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'Sing Hallelujah to the Lord' has become the unofficial anthem of the protests in Hong Kong. Johnny Patterson explains why
On Sunday, up to 2 million people marched through the streets of Hong Kong, calling on the government to formally withdraw proposals to amend extradition legislation. The numbers were astonishing: it was the largest protest the city has ever seen. Nearly 30 per cent of the population took to the streets.
As they marched, many of the protesters broke into Linda Stassen’s simple spiritual refrain, “Sing Hallelujah to the Lord”. One protester held up a banner, which read “Stop using baton or we sing Hallelujah to the Lord”; others had t-shirts - “Keep calm and sing hallelujah to the Lord”.
Journalists covering the story have been bemused by the way the protesters have sung the same four-line chorus on loop for hours.
The song’s use is not a sign of spiritual revival in Hong Kong, although it undoubtedly raises Christianity’s profile in the region. Instead the chorus points to the significant role of the Church in recent protests and the city’s politics. Hong Kong is not ‘post-Christian’, and religious leaders are not the object of mockery as they might be in the West, which helps to explain how the song could snowball.
The song was first sung by a small group of Christians during the first major protest on June 9. It swiftly became a mass rallying point, with Christians and non-Christians singing it non-stop for much of the week.
Why? There seem to be three reasons.
First, Hong Kong’s public order legislation currently has an exemption for religious gatherings: religious assemblies do not require police permission in order to take place. Joining together to ‘sing hallelujah’ thus provided protesters with some level of cover, preventing their gathering from being branded an illegal assembly.
Many have also described the way that the hymn calmed tensions between the police and the protesters. In a fraught and sometimes violent week in Hong Kong the singing of this simple spiritual song has at times calmed nerves.
After the most violent confrontations took place, many churches opened their doors to provide refuge for protesters. This has had a powerful impact on people. I spoke with a pastor in Hong Kong who wanted to remain anonymous, but said he'd heard one story of a policeman giving his life to Christ after hearing the song sung for six hours!
Thirdly, the prominence of the hymn reflects genuine unease among swathes of people in both the Protestant and Catholic churches about the government proposals which drew the protests. Christians have had an important role in Hong Kong’s democracy movement for decades. Many of the leaders of the Occupy Central Movement of 2014, including the currently imprisoned organiser, Professor Benny Tai, pointed to their faith as the basis for a belief in justice and the importance of advocating for basic freedoms and democracy. However, while some church leaders condemned Occupy Central, the proposals to amend the extradition law has found a much greater level of support among church leaders.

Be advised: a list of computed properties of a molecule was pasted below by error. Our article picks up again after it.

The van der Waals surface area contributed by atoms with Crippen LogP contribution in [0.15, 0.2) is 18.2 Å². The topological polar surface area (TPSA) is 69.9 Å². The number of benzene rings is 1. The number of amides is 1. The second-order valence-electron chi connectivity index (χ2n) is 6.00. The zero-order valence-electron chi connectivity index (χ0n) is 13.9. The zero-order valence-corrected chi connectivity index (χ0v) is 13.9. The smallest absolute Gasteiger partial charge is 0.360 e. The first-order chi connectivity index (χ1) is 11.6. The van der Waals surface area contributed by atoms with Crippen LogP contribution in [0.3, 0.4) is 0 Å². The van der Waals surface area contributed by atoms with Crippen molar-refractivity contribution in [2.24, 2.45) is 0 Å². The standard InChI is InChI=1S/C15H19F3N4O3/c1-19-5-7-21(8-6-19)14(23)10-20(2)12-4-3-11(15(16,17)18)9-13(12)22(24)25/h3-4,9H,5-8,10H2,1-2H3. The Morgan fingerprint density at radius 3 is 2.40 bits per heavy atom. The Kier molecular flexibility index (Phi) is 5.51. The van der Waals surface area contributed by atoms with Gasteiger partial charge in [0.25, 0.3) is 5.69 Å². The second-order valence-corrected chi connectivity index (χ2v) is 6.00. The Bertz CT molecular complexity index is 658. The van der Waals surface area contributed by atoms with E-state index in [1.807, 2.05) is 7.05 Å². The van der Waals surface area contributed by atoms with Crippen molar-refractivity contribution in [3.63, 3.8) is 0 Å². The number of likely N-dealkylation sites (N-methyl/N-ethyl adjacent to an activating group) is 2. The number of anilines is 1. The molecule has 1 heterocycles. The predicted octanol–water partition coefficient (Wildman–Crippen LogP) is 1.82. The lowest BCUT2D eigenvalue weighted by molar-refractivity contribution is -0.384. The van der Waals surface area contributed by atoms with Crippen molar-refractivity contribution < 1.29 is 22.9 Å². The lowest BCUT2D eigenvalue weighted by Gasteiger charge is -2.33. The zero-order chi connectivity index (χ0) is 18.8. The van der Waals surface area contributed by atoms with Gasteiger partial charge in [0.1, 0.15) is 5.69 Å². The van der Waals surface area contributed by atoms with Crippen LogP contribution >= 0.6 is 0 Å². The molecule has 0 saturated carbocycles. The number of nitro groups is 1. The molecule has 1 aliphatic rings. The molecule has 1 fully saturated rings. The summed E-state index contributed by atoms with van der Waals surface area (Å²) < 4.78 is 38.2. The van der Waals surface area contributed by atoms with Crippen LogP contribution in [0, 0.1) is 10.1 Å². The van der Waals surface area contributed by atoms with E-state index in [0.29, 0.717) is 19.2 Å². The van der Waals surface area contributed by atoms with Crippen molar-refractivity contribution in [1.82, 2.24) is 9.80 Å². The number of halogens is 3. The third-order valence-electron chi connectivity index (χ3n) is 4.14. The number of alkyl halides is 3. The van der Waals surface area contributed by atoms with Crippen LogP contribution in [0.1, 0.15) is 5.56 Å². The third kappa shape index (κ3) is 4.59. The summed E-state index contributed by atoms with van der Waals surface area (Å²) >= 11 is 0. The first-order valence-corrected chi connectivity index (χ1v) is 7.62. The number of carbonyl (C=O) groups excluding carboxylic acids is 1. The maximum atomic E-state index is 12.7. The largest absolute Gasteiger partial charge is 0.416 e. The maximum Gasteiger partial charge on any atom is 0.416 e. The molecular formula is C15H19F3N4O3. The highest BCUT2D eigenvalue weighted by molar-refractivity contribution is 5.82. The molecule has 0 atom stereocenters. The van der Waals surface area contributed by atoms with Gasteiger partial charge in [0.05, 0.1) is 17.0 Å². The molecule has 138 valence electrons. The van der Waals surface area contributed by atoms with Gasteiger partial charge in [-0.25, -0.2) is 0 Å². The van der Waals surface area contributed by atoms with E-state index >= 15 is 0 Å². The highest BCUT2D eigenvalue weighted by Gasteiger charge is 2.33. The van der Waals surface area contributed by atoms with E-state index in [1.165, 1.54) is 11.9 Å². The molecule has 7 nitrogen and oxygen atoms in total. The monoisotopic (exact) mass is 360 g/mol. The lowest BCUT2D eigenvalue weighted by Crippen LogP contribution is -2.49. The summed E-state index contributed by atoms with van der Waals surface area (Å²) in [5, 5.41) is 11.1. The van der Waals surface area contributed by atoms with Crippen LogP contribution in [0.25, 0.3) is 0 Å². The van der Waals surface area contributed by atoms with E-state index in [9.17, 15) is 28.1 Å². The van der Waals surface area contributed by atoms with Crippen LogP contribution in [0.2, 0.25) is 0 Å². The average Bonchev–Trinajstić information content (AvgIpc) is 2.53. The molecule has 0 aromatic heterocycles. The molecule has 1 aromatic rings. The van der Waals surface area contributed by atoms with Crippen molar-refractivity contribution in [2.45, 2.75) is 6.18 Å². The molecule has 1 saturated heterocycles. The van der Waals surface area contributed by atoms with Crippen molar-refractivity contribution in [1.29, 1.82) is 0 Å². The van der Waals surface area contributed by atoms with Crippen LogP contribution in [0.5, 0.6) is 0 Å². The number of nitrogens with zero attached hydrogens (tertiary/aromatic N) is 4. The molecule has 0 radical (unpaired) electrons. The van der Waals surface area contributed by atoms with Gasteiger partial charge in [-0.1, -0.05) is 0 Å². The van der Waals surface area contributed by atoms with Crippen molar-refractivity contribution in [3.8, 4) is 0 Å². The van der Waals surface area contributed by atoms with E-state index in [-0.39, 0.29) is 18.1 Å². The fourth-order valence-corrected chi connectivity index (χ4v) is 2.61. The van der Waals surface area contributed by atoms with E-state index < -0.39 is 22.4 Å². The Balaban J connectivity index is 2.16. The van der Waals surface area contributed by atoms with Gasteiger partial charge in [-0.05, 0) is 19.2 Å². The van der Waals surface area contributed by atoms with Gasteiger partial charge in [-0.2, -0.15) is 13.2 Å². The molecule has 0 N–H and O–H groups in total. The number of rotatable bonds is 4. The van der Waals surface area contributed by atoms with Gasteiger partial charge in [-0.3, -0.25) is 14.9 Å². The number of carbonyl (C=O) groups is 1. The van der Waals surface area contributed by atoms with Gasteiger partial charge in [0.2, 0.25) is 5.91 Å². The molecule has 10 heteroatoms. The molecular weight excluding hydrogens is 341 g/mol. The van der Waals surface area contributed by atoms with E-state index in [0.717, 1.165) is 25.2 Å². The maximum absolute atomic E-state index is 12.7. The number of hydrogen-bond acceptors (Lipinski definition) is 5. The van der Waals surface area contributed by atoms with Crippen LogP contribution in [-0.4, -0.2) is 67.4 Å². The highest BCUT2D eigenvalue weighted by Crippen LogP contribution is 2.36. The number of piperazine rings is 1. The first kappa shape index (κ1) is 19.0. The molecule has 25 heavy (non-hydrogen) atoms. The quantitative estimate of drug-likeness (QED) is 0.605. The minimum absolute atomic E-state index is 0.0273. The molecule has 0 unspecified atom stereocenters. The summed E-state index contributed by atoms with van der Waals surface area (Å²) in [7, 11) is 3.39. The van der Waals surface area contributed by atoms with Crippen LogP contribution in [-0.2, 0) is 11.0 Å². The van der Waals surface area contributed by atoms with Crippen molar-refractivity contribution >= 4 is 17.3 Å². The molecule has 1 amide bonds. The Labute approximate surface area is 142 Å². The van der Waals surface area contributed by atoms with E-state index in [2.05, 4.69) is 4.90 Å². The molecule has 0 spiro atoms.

The proposals would have made it possible for the government of Hong Kong to extradite people to mainland China. The reason this caused concern was the sharp differences between the two legal systems. Chris Patten, the last British governor of Hong Kong, has said that the proposed law would have broken the “firewall” between the two legal systems: allowing people to be extradited from a city where a fair trial is possible, to a nation where the legal system is an arm of the state.
For people across Hong Kong who are proud of their robust judiciary, and the city’s reputation as a safe harbour, this has caused profound concern. Recent political developments have left people worried that the city is not sufficiently autonomous to reject extradition requests from mainland China, even if they were obviously unjust. The result is that there was profound fear that the political opponents, business leaders, and even Christian refugees from mainland China could be vulnerable.
Speaking in the House of Lords, the Bishop of Coventry noted that the legislation could have negative implications for efforts to support Christians under persecution in mainland China. He highlighted that: "Many Chinese people of religious faith fled to Hong Kong seeking sanctuary from the Chinese legal system and safety to practise their faith freely. Many Chinese people in Hong Kong today actively support religious believers in mainland China who are under, as we know, increasing pressure.”
This is not to say that there has been total unity. The pastor I spoke with described how although “in general” people are concerned by the legislation, “the church is there for everybody and we have behaved in that vein, allowing room for different stances.” Some Christians disagreed with the occupation of the streets on Wednesday in view of their interpretation of Romans 13.
He continued: “Our prayers are not politically driven. We are praying for Carrie, the government, the police - and the protesters. Much of our prayer is focused on the next generation and that they would have a hope in the future.”
There is much for us to learn from the Hong Kong church. What justice issues would or should bring Christians to the streets in the UK today to “Sing Hallelujah to the Lord”? As our nation looks increasingly divided, can we unite to pray?
Johnny Patterson is the Director of Hong Kong Watch, a London-based human rights organisation. You can find him on Twitter @Johnny_HKWatch.
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